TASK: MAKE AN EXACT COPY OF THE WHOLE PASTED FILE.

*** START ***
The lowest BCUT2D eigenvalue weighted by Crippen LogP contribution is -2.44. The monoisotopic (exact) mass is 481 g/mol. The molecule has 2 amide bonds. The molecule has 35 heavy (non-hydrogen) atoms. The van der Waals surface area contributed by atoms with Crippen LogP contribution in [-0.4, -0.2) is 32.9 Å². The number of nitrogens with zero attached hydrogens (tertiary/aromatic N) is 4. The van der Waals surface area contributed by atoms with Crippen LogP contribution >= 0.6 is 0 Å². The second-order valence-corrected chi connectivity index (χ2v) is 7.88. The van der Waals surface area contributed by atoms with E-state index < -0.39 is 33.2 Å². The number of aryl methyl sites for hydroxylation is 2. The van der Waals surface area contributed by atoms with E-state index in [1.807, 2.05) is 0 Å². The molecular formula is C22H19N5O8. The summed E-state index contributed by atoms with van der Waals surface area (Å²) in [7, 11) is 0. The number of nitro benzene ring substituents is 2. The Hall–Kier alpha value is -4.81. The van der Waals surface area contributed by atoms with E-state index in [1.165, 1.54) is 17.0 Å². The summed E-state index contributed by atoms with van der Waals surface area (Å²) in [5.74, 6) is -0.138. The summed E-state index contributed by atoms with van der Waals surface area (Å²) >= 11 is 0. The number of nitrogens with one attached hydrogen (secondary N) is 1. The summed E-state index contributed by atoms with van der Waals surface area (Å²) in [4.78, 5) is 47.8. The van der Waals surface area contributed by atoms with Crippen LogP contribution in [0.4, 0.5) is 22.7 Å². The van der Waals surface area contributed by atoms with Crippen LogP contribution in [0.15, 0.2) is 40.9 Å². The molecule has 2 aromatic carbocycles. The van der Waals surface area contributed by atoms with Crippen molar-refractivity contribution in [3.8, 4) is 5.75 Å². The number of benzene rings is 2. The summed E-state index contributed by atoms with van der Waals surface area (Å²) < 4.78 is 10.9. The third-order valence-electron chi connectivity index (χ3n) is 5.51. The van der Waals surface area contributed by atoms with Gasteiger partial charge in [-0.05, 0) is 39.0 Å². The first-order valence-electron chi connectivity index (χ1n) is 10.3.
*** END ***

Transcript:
The lowest BCUT2D eigenvalue weighted by Crippen LogP contribution is -2.44. The monoisotopic (exact) mass is 481 g/mol. The molecule has 2 amide bonds. The molecule has 35 heavy (non-hydrogen) atoms. The van der Waals surface area contributed by atoms with Crippen LogP contribution in [-0.4, -0.2) is 32.9 Å². The number of nitrogens with zero attached hydrogens (tertiary/aromatic N) is 4. The van der Waals surface area contributed by atoms with Crippen LogP contribution >= 0.6 is 0 Å². The second-order valence-corrected chi connectivity index (χ2v) is 7.88. The van der Waals surface area contributed by atoms with E-state index < -0.39 is 33.2 Å². The number of aryl methyl sites for hydroxylation is 2. The van der Waals surface area contributed by atoms with E-state index in [1.807, 2.05) is 0 Å². The molecular formula is C22H19N5O8. The summed E-state index contributed by atoms with van der Waals surface area (Å²) in [7, 11) is 0. The number of nitro benzene ring substituents is 2. The Hall–Kier alpha value is -4.81. The van der Waals surface area contributed by atoms with E-state index in [1.165, 1.54) is 17.0 Å². The summed E-state index contributed by atoms with van der Waals surface area (Å²) in [5.74, 6) is -0.138. The summed E-state index contributed by atoms with van der Waals surface area (Å²) >= 11 is 0. The number of nitrogens with one attached hydrogen (secondary N) is 1. The summed E-state index contributed by atoms with van der Waals surface area (Å²) in [4.78, 5) is 47.8. The van der Waals surface area contributed by atoms with Crippen LogP contribution in [0.4, 0.5) is 22.7 Å². The van der Waals surface area contributed by atoms with Crippen LogP contribution in [0.15, 0.2) is 40.9 Å². The molecule has 2 aromatic carbocycles. The van der Waals surface area contributed by atoms with Crippen molar-refractivity contribution in [3.8, 4) is 5.75 Å². The number of benzene rings is 2. The summed E-state index contributed by atoms with van der Waals surface area (Å²) < 4.78 is 10.9. The third-order valence-electron chi connectivity index (χ3n) is 5.51. The van der Waals surface area contributed by atoms with Gasteiger partial charge in [-0.05, 0) is 39.0 Å². The first-order valence-electron chi connectivity index (χ1n) is 10.3.